How This Adrian Peterson Experiment Could Work For The Redskins

I’m not optimistic about Adrian Peterson’s chances of a career revival with the Washington Redskins. As a ‘Skins fan, I immediately texted a friend to say simply “Dan Snyder has done it again”. That is, signed a big-name, but washed-up player to falsely stir up our hopes in August. After the text exchange and after watching Peterson play in Week 3 of the preseason against Denver, I feel somewhat better. No, I still don’t believe this is going to work, but there is a glimmer of hope that has precedent in the long history of the Washington Redskins.

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Let’s start with the fact that is a no-risk move for the Redskins. The running back job was supposed to go to highly regarded rookie Derrius Guice, but he tore up his knee in the first quarter of the first preseason game. This season, in all likelihood, is win-or-bust for fifth-year head coach Jay Gruden. And Peterson was only signed to a one-year contract. So there’s no real salary cap risk and there’s no denying playing time to a worthy young prospect.

Saying there’s no risk is hardly the same as optimism about success though. For this to actually produce results, Gruden is going to have change how he operates his offense. The Redskins have typically used a running back-by-committee approach in the coach’s tenure. I don’t see how that works with Peterson.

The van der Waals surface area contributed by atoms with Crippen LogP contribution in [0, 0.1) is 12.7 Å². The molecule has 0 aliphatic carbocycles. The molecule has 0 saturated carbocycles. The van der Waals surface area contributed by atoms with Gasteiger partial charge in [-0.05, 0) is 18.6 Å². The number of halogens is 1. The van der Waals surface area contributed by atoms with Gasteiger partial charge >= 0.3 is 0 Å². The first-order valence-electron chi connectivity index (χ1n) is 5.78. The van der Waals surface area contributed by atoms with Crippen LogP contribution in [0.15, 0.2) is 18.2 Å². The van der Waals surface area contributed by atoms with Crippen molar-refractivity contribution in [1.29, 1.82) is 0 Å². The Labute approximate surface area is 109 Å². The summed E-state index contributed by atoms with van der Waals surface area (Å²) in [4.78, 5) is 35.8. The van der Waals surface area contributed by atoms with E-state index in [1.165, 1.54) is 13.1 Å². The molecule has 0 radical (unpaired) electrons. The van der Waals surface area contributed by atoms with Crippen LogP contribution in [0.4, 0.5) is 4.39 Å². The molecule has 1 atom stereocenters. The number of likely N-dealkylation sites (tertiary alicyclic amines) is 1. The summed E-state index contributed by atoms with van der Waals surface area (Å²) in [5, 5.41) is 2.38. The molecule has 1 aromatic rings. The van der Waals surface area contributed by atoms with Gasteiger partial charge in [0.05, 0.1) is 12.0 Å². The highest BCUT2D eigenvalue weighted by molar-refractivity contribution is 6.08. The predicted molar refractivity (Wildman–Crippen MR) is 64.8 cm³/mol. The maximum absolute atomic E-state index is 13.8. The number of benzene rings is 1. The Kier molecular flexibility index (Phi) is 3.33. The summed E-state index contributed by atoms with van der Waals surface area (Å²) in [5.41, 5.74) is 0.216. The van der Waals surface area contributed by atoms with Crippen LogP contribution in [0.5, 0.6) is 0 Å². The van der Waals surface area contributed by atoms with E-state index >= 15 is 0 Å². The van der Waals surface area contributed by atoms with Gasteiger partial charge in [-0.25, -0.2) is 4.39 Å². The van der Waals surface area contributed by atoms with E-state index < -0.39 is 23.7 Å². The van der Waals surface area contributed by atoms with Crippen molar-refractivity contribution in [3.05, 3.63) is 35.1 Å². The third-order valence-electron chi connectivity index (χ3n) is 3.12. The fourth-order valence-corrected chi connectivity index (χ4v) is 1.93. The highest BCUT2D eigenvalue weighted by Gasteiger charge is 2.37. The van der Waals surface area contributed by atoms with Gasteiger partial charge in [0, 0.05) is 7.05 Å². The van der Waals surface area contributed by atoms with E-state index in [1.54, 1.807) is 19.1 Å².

He’s the kind of big back who needs to get lathered up, work into a rhythm and really be able to pound on an opposing defense. Gruden needs to make an unequivocal decision that AP is going to get the football 20-25 times per game and simply bet the season (and his job) on it. I’m not saying it’s ideal, but it’s the best choice in a menu of bad options.

It’s not unlike the situation the Redskins faced going into the 1981 season. The running game was lacking and there was a big, veteran runner on the wrong side of age 30 sitting out there. Rookie head coach Joe Gibbs decided to pay a personal visit to the home of big John Riggins and talk him into coming back. Riggins agreed. By the end of 1982, he was the Super Bowl MVP and the focal point of one of the most legendary NFL running games in the modern era.

The key to Riggins’ success was simple—he went to Gibbs and demanded the ball. Riggins wasn’t going to be successful getting 8-10 carries a game. It gave him no chance to get into the flow of the game and wear on opposing defenses. Gibbs, whose reputation had been built as the architect of the explosive passing games in San Diego led by Hall of Fame quarterback Dan Fouts, acceded to the change in direction. The rest, as they say, is history.

To reiterate again, I’m not predicting this will happen with Adrian Peterson. But when the news of the signing first broke, I saw a zero percent chance of success. Now I’m up to thinking those odds are about 20 percent. It’s not a lot, but it’s something. And there’s a simple way to find out—Gruden should just give AP the football and not stop until both men are on the unemployment line.